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“Be Without You”


Mary J. Blige: “Be Without You”

Label:Geffen
Format:Album
Media:CD
Release Date:2006
Genre:R & B

By Bret McCabe | Posted 1/18/2006

Of all the cuts on Mary J Blige’s new The Breakthrough, “Be Without You” isn’t the lean and mean single with which she usually leads. A pensive piano line introduces the melody over a barely perceptible synth whoosh. The backing beat is a forgetful, yawning pulse. Musically, “Be Without You” sounds like every other love-jones-ing female R&B song right now—anybody else mistake this one for “We Belong Together” when all you catch is the intro on the radio?—and Blige has always been anything but just like every other woman.

Then that voice cuts through the background wallpaper, and you remember what hot-wired ears to heart on What’s the 411? It wasn’t the seamless production that put a hip-hop engine into soul’s chassis. Blige sang about shit that meant something to her. And yeah, it’s just singing, but something about her not-quite-right voice invests her melodrama with a wallop you can’t fake.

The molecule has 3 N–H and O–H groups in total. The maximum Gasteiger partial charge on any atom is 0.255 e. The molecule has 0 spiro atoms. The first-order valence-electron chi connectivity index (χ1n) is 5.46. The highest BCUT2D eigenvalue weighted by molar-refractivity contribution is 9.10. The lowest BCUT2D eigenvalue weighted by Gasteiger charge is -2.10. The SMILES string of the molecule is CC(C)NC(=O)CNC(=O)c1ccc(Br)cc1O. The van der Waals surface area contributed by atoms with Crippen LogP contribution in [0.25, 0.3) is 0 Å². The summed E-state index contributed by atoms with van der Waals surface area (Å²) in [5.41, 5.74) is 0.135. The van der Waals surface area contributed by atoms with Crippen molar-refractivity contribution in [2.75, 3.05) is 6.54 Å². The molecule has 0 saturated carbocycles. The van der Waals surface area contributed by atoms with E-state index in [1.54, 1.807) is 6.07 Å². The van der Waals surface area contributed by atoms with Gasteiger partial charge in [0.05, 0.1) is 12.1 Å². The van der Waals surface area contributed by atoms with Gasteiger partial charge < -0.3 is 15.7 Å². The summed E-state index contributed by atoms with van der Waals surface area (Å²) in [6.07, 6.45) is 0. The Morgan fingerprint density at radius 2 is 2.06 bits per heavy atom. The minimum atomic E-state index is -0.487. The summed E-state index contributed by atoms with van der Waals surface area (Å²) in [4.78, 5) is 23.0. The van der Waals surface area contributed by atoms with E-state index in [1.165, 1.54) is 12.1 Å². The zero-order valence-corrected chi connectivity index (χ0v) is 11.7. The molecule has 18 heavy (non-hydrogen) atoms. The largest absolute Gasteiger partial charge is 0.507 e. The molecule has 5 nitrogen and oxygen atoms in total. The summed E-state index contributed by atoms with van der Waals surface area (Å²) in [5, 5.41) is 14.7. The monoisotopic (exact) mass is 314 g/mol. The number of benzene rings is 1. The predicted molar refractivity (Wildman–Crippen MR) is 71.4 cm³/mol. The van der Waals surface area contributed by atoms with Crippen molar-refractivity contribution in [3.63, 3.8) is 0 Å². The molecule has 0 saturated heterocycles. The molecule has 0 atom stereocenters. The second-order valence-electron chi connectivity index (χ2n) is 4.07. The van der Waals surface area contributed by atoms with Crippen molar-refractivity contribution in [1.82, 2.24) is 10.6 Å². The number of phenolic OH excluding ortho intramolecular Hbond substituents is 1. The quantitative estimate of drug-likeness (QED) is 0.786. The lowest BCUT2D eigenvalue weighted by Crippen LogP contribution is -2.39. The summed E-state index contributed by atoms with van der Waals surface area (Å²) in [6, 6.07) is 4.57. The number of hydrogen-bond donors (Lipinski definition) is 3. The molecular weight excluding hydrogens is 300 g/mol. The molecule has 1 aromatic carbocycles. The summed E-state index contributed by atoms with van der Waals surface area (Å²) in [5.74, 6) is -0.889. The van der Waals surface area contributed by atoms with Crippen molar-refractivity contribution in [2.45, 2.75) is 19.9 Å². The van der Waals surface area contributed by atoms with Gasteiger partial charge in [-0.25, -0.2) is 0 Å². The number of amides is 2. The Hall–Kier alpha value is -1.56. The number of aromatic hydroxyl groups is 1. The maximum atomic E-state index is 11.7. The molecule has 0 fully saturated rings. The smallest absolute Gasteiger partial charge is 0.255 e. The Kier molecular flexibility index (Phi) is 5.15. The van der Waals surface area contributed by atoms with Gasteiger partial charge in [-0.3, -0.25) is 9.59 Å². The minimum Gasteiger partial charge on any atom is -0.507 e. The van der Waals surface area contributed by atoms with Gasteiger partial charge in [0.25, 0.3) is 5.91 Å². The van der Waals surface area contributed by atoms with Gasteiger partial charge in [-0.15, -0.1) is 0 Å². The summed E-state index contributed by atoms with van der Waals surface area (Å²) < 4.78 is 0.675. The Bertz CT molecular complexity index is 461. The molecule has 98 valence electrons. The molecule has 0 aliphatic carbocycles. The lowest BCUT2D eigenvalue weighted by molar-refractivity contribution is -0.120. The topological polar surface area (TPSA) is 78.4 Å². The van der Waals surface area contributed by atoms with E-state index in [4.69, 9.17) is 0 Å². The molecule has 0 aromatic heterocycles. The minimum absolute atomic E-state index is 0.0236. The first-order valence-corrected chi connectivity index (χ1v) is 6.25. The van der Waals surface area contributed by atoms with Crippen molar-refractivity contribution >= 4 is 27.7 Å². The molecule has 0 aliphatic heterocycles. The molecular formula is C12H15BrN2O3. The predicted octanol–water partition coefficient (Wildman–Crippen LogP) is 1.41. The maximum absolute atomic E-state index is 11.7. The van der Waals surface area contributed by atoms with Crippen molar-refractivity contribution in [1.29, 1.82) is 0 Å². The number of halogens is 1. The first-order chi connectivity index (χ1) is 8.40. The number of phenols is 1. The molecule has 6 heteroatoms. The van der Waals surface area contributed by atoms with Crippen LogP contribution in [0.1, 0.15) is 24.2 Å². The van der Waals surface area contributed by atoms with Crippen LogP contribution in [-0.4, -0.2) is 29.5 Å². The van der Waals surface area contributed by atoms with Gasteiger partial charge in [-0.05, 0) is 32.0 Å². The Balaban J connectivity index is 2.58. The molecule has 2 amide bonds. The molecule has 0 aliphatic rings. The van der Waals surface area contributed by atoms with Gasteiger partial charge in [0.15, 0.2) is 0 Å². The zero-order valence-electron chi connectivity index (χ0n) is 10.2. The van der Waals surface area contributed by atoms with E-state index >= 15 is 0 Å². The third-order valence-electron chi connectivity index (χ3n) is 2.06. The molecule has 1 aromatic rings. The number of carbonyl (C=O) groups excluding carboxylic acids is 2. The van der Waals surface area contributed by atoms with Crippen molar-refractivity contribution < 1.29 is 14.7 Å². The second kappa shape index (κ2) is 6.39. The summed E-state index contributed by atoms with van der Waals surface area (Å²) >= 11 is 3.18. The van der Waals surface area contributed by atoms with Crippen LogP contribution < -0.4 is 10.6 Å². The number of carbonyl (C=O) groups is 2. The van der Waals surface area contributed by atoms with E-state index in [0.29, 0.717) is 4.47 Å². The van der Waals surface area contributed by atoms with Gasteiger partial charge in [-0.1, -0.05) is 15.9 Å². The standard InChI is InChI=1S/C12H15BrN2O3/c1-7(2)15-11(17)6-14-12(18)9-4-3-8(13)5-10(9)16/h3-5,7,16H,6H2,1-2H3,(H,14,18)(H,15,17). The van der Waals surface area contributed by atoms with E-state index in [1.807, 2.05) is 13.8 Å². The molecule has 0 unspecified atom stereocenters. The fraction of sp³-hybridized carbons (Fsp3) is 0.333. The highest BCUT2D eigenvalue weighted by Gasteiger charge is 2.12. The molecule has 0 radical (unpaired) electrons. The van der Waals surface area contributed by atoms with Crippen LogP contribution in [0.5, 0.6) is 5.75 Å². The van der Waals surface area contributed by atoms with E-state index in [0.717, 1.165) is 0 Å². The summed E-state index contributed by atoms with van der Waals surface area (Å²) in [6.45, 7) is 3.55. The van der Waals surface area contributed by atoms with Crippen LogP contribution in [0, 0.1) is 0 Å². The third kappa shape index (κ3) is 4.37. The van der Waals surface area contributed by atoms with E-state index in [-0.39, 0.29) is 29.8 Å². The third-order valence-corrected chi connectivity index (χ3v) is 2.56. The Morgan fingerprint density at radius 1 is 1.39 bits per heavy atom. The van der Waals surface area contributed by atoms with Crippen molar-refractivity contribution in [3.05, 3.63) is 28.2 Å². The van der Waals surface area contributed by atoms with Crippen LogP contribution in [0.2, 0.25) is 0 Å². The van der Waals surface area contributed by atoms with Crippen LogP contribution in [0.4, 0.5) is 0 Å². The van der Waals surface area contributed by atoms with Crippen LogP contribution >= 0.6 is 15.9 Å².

Blige alone sells “Be Without You” in the way James Mason reading cereal ingredients becomes riveting. She caresses the first verse with a slow jam’s expected suspicious mind and climbs into a meatier midrange for the chorus. She cartwheels through sassy vocal gymnastics for the second verse’s accusations and then cools off during the second chorus. And she starts the final verse at a full-throated reverie that she backs away from, only to leap back to impassioned belting come the final chorus. “Be Without You” is classic narrative songwriting that’s as old as church, and Blige handles it with a consummate agility that doesn’t shed one iota of wasted pyrotechnics.

E-mail Bret McCabe

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